Domenica, 23 Settembre 2018
HELSINKI

Monti says Italy may need spread shield

(ANSA) - Helsinki, August 1 - Italian Premier Mario Monti
on Wednesday said Italy may need to ask for European rescue
funds to be used to support its bonds if the money markets
contiue to be slow to see the country's efforts to put its
economic house in order.
"Aid may be necessary as markets are reacting slowly to
Italy's efforts and achievements," said Monti, referring to
reforms by his technocrat government since taking over from
ex-premier Silvio Berlusconi, who resigned amidst economic
crisis in November.
He stressed the use of the so-called spread shield would
not mean that Italy would need a full-blown bailout.
Monti told the Finnish daily Helsingin Sanomat before
meetings with Finnish Prime Minister Jyrki Katainen that he
"feels frustration that Italy's painful reforms have not yet
been reflected in lower interest rates."
Italy does not need special help right now, but that does
not mean it will not need a shot of "oxygen" to help it breathe
in future, he said.
The Italian premier urged his counterparts to work
collectively to lower borrowing costs across the region.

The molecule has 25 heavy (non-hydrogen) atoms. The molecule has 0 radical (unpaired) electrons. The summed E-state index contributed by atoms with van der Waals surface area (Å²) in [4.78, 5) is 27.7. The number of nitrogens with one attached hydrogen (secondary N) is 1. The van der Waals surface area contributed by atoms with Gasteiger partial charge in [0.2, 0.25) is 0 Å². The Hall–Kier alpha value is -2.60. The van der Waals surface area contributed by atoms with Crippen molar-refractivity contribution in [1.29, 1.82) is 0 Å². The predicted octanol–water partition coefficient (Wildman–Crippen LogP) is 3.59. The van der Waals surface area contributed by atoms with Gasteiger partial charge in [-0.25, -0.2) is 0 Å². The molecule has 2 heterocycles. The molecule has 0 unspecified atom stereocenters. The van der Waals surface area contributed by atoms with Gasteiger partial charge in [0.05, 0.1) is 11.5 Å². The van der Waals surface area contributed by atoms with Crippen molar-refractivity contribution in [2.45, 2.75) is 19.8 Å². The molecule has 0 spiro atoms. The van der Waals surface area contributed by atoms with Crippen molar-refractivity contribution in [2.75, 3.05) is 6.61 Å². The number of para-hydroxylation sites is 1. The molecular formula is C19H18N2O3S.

Monti and other leaders have been pushing for rapid
implementation of a June European Union summit agreement that
would ease the way for purchase of distressed sovereign-debt
with the region's rescue funds.
Monti said that he believes the European Union's
soon-to-be-launched rescue fund, the European Stability
Mechanism (ESM), will eventually have a banking licence to give
it more power to fight the eurozone crisis.
"I think that giving a banking licence to the ESM would
help and I think this will happen in due time," Monti said.
Berlin is opposed to giving the ESM a banking licence.
Monti also explained the importance of the crisis tools
available to European countries, and why these may be needed by
"virtuous" countries such as Italy, which have been making
concerted efforts domestically to deal with the crisis".
"We are thinking of a possible intervention in various
combinations involving the temporary rescue fund, the permanent
European Stability Mechanism (ESM) and the European Central
Bank," he said.
Finland, the most northern member of the eurozone, has
taken a very hard line on rescue packages, insisting on strict
terms of austerity and collateral before participating.
Monti moves on to meet with Spanish Prime Minister Mariano
Rajoy on Thursday to discuss stepping up efforts to resolve the
crisis.
Their meeting will coincide with a session of the ECB, its
first meeting since ECB President Mario Draghi cheered markets
and heightened expectations after pledging he would do "whatever
it takes" to save the euro.

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